Newman University on Saturday publicly announced its “Facing Forward” campaign to construct a building on campus to replace the 50-year-old Heimerman Science Center.
The school, which already has raised more than 80 percent of the funds for the $24.5 million building, is hoping it will cement Newman’s place in the regional health care industry, according to university president Noreen Carrocci.
In the past 10 years, the school has rapidly expanded its science and allied health programs, and now more than half of its undergraduates are enrolled in those programs, Carrocci said.
Newman also is known for its nursing program as well as its students’ high acceptance rate into medical schools.
“We are looked to in this community for health care professionals, and we provide them,” Carrocci said. “We are supporting the No. 2 industry in Wichita, which is health care.”
At a time when many baby-boomer health care professionals are preparing for retirement, officials say Newman graduates are poised to play a role in filling those vacancies.
“We’re in an important time in health care right now in the United States,” said Jeff Korsmo, president and CEO of Via Christi Health and a member of Newman’s board of trustees.
“There are a lot of ways that Newman and the new science building will help us meet … challenges in the future.”
Newman first identified the need for a new science building in 2010 when drafting a 10-year Campus Master Plan. The aging Heimerman Science Center was assessed as not being suitable for renovation, and university officials began planning for a new science building.
Since 2012, Newman has been privately fundraising for the building, which will be named in honor of former Wichita Bishop Eugene Gerber.
It was only in the past year and a half, however, that major progress was made toward accomplishing the goal. The effort was capped by multiple million-dollar donations in 2014 and late 2015 from the Wallace Foundation, Fugate Enterprises and the university’s sponsor, the Adorers of the Blood of Christ.
“Fundraising wasn’t easy for a while, with people climbing out of the recession,” Carrocci said. “That’s been the hard part.
“The Wallace Foundation gift … was a big deal for us. That really helped put us over and get us to this point.”
J.V. Johnston, who was hired to oversee fundraising and other matters at Newman in March 2014, attributes Newman’s recent high-profile gifts to “divine providence.”
“We’ve had a really good run in the last year and a half,” he said. “I think it’s just God allowing us to connect with the right people that have their hearts in the project.”
The building will be the most expensive in Newman’s history, even after adjusting for inflation.
The last major building constructed on the Newman campus was in 2007, when the Dugan-Gorges Library and Conference Center was completed. The campaign to build it raised $14.25 million.
Newman is planning to break ground on the Bishop Gerber Science Center on June 10.
As of Wednesday, the university had raised about $20.4 million of the required $24.5 million to construct the science building.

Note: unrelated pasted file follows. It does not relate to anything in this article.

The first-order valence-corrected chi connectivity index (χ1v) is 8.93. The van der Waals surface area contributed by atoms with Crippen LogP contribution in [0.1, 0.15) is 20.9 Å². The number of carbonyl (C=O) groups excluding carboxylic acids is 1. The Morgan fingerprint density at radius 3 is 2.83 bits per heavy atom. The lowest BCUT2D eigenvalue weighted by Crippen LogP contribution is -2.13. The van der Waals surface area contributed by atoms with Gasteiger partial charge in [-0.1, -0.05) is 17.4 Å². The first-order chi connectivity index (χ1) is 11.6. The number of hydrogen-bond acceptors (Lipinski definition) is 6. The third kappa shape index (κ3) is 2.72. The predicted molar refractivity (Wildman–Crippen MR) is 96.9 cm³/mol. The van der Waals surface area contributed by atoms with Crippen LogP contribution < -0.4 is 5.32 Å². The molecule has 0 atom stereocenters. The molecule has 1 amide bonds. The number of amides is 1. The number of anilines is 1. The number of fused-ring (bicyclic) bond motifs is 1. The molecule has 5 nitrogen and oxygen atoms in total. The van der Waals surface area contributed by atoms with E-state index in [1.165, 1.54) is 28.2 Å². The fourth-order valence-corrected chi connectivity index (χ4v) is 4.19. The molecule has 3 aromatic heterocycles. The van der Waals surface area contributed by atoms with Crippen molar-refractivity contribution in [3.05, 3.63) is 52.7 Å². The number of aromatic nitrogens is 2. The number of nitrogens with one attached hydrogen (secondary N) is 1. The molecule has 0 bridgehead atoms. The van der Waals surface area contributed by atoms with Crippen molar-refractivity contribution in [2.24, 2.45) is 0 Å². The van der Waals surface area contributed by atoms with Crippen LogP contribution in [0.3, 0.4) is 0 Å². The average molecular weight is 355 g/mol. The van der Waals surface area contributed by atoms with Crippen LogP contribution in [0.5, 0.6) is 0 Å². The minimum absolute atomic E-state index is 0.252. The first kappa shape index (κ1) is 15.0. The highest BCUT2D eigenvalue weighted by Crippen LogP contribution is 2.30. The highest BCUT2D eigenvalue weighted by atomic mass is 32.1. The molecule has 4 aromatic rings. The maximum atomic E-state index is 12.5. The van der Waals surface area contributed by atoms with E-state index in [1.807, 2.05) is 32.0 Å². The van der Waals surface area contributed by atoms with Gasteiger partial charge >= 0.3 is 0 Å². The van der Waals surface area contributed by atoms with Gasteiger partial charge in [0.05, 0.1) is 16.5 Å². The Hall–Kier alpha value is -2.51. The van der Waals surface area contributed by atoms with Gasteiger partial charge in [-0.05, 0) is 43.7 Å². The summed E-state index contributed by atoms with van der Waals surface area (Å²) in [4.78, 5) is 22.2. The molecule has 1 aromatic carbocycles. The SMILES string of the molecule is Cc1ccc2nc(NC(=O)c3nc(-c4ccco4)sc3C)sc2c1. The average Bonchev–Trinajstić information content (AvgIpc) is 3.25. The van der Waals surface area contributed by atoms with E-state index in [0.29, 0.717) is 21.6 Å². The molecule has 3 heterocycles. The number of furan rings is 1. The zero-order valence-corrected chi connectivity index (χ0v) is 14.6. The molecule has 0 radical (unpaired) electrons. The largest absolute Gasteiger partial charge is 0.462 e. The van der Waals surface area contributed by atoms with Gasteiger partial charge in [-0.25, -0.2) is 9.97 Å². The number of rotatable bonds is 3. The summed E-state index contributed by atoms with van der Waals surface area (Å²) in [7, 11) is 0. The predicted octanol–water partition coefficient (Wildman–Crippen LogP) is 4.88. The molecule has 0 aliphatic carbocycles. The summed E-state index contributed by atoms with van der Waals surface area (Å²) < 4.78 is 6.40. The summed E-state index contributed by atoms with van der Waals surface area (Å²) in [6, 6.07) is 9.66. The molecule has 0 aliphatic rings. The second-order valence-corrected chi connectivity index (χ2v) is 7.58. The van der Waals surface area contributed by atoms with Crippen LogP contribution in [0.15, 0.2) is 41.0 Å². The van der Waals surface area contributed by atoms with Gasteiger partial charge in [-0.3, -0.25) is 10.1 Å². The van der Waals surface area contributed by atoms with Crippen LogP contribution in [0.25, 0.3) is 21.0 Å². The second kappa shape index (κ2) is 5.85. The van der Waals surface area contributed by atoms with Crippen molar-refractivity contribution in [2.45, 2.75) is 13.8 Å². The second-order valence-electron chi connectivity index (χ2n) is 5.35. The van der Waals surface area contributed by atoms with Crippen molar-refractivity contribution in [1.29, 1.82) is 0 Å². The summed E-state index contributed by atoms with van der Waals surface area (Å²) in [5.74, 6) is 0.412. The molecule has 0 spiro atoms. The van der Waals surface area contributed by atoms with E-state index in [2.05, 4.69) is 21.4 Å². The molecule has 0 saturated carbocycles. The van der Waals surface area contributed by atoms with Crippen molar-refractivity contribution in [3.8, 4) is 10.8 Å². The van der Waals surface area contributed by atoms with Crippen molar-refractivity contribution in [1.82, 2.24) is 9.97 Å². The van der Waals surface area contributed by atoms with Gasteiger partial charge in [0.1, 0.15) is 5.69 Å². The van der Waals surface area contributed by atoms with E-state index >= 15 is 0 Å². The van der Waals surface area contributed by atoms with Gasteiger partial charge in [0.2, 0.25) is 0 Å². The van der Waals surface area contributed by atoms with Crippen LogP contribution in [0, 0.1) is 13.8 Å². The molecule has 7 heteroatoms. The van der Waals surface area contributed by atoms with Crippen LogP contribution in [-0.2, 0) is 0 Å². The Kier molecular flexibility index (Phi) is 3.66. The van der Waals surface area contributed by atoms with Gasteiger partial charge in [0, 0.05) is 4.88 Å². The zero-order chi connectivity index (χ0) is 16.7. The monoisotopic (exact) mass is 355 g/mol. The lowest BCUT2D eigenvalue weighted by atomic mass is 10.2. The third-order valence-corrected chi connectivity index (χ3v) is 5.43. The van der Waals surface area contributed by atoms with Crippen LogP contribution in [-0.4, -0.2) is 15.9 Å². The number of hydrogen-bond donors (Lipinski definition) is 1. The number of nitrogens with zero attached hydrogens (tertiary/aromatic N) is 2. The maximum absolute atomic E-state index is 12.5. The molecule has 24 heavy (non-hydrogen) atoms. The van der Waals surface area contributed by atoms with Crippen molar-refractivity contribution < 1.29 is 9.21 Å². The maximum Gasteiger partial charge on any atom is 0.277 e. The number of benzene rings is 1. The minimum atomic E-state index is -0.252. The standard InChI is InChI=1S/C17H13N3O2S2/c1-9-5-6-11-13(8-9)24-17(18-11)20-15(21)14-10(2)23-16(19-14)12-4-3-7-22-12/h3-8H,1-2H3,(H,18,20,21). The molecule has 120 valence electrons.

Newman also announced Saturday it had received a $1 million challenge grant from the Mabee Foundation. If the school can raise $3.1 million by Jan. 12, 2017, the foundation will kick in $1 million, essentially completing the fundraising effort.
In addition to constructing the building, the project will also include renovations to Eck Hall, which houses some of Newman’s allied health programs.
The building will be constructed by Dondlinger and Sons, whose principals are all Newman alumni.
The school will break ground on the facility June 10 and is planning on the building being operational by fall 2017.
Newman hopes to raise $30 million total in its “Facing Forward” campaign, with the rest of the money being distributed between its annual fund and its endowment. It also has a goal to raise $2.5 million through planned gifts.
As of Wednesday, total donations to the “Facing Foward” campaign were nearly $25 million.
What it means for Wichita
Korsmo, the Via Christi executive, said the new building will likely attract students to health care professions.
“We’re fortunate that Newman has the range of programs that it does,” he said. “They’re trained here, and usually that means they’ve come from somewhere around here. That makes it more attractive for them to stay here.”
Newman has five medical programs that are not offered at other Wichita universities – sonography, radiologic technology, occupational therapy assistant, nurse anesthesia and respiratory care.
Korsmo said if Newman maintains its status as a player in the medical community, it has the potential to benefit the local economy.
“Places like Newman … are producing the people that allow us to be that contributor to the economy and to the improvement of people’s health here in this region,” Korsmo said.
“It’s not all about the building, of course. It’s about the faculty and the programs and the students being very engaged, but a great facility makes an important difference.”